Accurate hypotheses about territories unrelated to the value of having artificial light, such as the hypothesis that penicillin has antibiotic effects, will be rejected as irrelevant by a checking process that is directed towards mapping the territory of artificial light technology.

This understanding of criteria that the checking process can use is important for describing the relative strengths and weaknesses of the mindsets.

Primary mindsets

The four primary mindsets are the simplest pairings of guessing and checking in the distinct and subliminal modes. They define the most basic functions that a mind can perform.

Operation mindset

Operation mindset uses the subliminal mode to store all its information about the territory in a cache.

The processes of guessing and checking take place subliminally, building high-resolution maps of localized situations that most people call “intuition”. These maps shape effort: they guide a person’s movements to conform to the environment to get their desired results. The way to use operation mindset is to repeatedly practice interacting with environments that give consistent and immediate feedback.

One advantage of operation mindset is that the cache reduces the burden on your working memory, so you can use operation mindset for a long time before becoming mentally fatigued. With enough practice you can perform rote behaviors with operation while simultaneously using working memory for other purposes. Another advantage of operation is that a cached map can guide complex movements in real time and provide fast and accurate answers in complex situations, provided the situations are familiar.

However, operation also has several disadvantages compared to other mindsets.

Firstly, the cached map cannot be directly accessed. Its information is stored as implicit correlations between myriad factors rather than as explicit statements, which makes it difficult to share with others. It also means that to review and update your intuition for a changing situation requires further repetitive training. Without the ability to accept ad hoc edits, intuition alone is powerless in situations with changing parameters and delayed feedback.

Furthermore, the process of subliminal guessing does not range far in its exploration of hypothesis space, so non-local maxima of accuracy or relevance may go unnoticed. Operation may attempt to refine an ultimately futile method rather than approaching from a different angle.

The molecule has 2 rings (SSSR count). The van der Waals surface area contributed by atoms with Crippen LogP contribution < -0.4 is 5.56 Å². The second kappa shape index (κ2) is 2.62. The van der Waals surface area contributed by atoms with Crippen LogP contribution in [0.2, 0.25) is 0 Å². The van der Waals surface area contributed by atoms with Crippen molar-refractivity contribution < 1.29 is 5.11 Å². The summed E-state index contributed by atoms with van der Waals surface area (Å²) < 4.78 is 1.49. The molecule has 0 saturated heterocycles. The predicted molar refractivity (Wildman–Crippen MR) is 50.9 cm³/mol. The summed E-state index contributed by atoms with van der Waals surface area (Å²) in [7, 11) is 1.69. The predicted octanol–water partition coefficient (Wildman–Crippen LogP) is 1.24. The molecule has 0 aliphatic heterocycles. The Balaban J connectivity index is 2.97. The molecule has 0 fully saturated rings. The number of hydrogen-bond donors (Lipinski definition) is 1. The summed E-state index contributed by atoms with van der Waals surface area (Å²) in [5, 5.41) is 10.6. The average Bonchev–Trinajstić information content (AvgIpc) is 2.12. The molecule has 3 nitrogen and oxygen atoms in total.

Finally, the process of subliminal checking does not register nuance regarding which aspects of a hypothesis don’t match the situation, and so operation can reject hypotheses that could be redeemed with only minor revisions. Operation can only map what it can directly interact with, which means abstract reasoning and logical principles are outside its grasp.

Examples of use:

Synthesis mindset

Synthesis mindset uses the distinct mode to handle its guessing, and the subliminal mode to cache its check, so to speak.

The distinct mode of guessing roves through hypothesis space based on the information fed to it. It can branch out and build on the ideas (hypotheses) it finds because it has an explicit record of where it’s been. Subliminal checking runs some basic comparisons to make sure that the hypotheses are coherent enough to be expressible. In this way, synthesis mindset generates ideas that form maps of wide-ranging possibilities for our consideration.

The way to use synthesis mindset is to allow your mind to wander through free association while suspending judgment of the accuracy or relevance of the hypotheses you encounter. It also helps to deliberately remove assumptions about certain ideas, and to toy with mixing multiple ideas together. This process is often called “being creative” or “using your imagination.”

One advantage of synthesis mindset is that in its travels through hypothesis space, it reveals non-local maxima of accuracy or relevance, even if it cannot recognize them as such. The non-obvious hypotheses it comes up with may ultimately turn out to be more accurate or relevant than those you already have, and without using your imagination you would not have considered them.

The obvious disadvantage of synthesis mindset is that it has little power to screen the hypotheses it finds for accuracy or relevance. Synthesis cannot learn to smoothly navigate situations, nor to compare various options, nor to judge its hypotheses against the territory. For many serious problems, synthesis is necessary but insufficient to identify an effective solution.

Examples of use:

Analysis mindset

Analysis mindset uses the subliminal mode to cache its guessing, and the distinct mode to pick up the check.